Today there are over a billion vehicles in the world, and within twenty years, the number will double, largely a consequence of China's and India's explosive growth. Given that greenhouse gases are already creating havoc with our climate and that violent conflict in unstable oil-rich nations is on the rise, will matters only get worse? Or are there hopeful signs that effective, realistic solutions can be found?
Blending a concise history of cars and their impact on the world, leading transportation experts Daniel Sperling and Deborah Gordon explain how we arrived at this state, and what we can do about it. Sperling and Gordon assign blame squarely where it belongs-on the auto-industry, short-sighted government policies, and consumers. They explore such solutions as getting beyond the gas-guzzler monoculture, re-inventing cars, searching for low-carbon fuels, and more. Promising advances in both transportation technology and fuel efficiency together with shifts in traveler behavior, they suggest, offer us a way out of our predicament.
The authors conclude that the two places that have the most troublesome emissions problems--California and China--are the most likely to become world leaders on these issues. Arnold Schwarzenegger's enlightened embrace of eco-friendly fuel policies, which he discusses in the foreword, and China's forthright recognition that it needs far-reaching environmental and energy policies, suggest that if they can tackle the issue effectively and honestly, then there really is reason for hope. Updated with a new afterword that sheds light on the profound changes in the global economy in the last year, Two Billion Cars makes the case for why and how we need to transform transportation now more than ever.
--Tom Vanderbilt, Wilson Quarterly
"Provocative and pleasurable, far-seeing and refreshing, fact-based and yet a page-turner, global in scope but rooted in real places. The authors make a convincing case that smart consumers driving smart electric-drive cars can find the critical path to a safer planet."
--Robert Socolow, Princeton University
"In this insightful and persuasive book, Sperling and Gordon highlight one of the biggest environmental challenges of this century: two billion cars. They rightly contend that we cannot avert the worst of global warming without making our cars cleaner and petroleum-free. Luckily the authors also offer a roadmap for navigating this problem that is both visionary and achievable."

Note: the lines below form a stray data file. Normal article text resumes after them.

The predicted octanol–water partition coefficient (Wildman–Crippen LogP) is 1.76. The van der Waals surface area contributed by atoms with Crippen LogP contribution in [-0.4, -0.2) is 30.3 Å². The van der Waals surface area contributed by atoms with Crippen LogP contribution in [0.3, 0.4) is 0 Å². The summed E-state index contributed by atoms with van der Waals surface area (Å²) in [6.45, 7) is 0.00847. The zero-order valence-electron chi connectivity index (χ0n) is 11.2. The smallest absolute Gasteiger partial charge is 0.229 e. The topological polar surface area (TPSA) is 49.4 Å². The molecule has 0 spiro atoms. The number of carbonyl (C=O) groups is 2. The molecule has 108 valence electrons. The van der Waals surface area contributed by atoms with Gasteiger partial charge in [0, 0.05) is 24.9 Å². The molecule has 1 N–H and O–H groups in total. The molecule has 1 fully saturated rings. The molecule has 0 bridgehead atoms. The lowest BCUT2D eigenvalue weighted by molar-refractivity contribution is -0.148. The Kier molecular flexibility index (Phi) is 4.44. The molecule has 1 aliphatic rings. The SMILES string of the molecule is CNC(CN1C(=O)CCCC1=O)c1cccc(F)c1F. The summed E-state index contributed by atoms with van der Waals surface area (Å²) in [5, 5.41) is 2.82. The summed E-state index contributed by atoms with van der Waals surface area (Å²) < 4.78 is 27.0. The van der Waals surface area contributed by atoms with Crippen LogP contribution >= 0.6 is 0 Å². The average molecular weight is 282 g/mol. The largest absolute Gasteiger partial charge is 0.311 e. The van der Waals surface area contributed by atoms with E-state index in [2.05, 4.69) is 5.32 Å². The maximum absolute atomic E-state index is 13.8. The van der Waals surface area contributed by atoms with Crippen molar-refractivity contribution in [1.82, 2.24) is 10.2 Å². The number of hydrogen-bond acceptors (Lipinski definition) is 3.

--Frances Beinecke, President, Natural Resources Defense Council
This look at the global automobile industry explains how such a staggering number of autos came to be, and how we can sustain them all and the planet at the same time. The range of topics is wide; one of the most interesting chapters looks at the psychology of hybrid vehicle purchasers: "at least for the early buyers... it's about the symbolism of 'doing the right thing,' even if the individual contribution is infinitesimally small." The fortunes of fuel-sippers are also considered in relation to gas prices: in the year GM launched the Hummer brand and Toyota unveiled the Prius, gas prices at "near historic lows" made the Hummer ubiquitous in cities and suburbs. Elsewhere, Sperling and Gordon examine the problem of China's car ownership explosion, but return repeatedly to the "pioneering role" of California. Sperling and Gordon are upfront with their California ties(Sperling serves on the California Air Resources Board, Gordon has worked with the California Energy Commission, Gov. Schwarzenegger provides the foreword), and though they profile somegenuinely groundbreaking work, it can read more like public relations than objective reporting; further, some proposed solutions (personal "carbon budgets") read like parodies of Left Coast eco-liberalism. Luckily, there's enough grounding global perspective to save the text from too much California dreaming. 15 b&w photos.
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